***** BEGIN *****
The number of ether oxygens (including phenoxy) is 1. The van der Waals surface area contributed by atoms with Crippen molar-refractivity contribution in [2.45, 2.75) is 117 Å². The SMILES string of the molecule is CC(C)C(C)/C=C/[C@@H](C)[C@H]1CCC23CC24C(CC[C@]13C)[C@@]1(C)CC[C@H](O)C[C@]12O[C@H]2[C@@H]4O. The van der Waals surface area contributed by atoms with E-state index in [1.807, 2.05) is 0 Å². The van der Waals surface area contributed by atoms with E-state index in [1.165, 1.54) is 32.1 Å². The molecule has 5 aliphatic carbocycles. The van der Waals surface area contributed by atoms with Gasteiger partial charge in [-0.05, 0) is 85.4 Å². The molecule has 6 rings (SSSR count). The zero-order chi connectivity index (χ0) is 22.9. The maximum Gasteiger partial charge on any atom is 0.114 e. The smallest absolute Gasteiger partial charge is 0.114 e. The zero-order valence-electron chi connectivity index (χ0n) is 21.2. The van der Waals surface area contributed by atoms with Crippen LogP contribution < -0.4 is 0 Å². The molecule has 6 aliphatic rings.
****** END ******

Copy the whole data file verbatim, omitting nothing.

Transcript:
The number of ether oxygens (including phenoxy) is 1. The van der Waals surface area contributed by atoms with Crippen molar-refractivity contribution in [2.45, 2.75) is 117 Å². The SMILES string of the molecule is CC(C)C(C)/C=C/[C@@H](C)[C@H]1CCC23CC24C(CC[C@]13C)[C@@]1(C)CC[C@H](O)C[C@]12O[C@H]2[C@@H]4O. The van der Waals surface area contributed by atoms with E-state index in [1.807, 2.05) is 0 Å². The van der Waals surface area contributed by atoms with E-state index in [1.165, 1.54) is 32.1 Å². The molecule has 5 aliphatic carbocycles. The van der Waals surface area contributed by atoms with Gasteiger partial charge in [-0.05, 0) is 85.4 Å². The molecule has 6 rings (SSSR count). The zero-order chi connectivity index (χ0) is 22.9. The maximum Gasteiger partial charge on any atom is 0.114 e. The smallest absolute Gasteiger partial charge is 0.114 e. The zero-order valence-electron chi connectivity index (χ0n) is 21.2. The van der Waals surface area contributed by atoms with Crippen LogP contribution < -0.4 is 0 Å². The molecule has 6 aliphatic rings.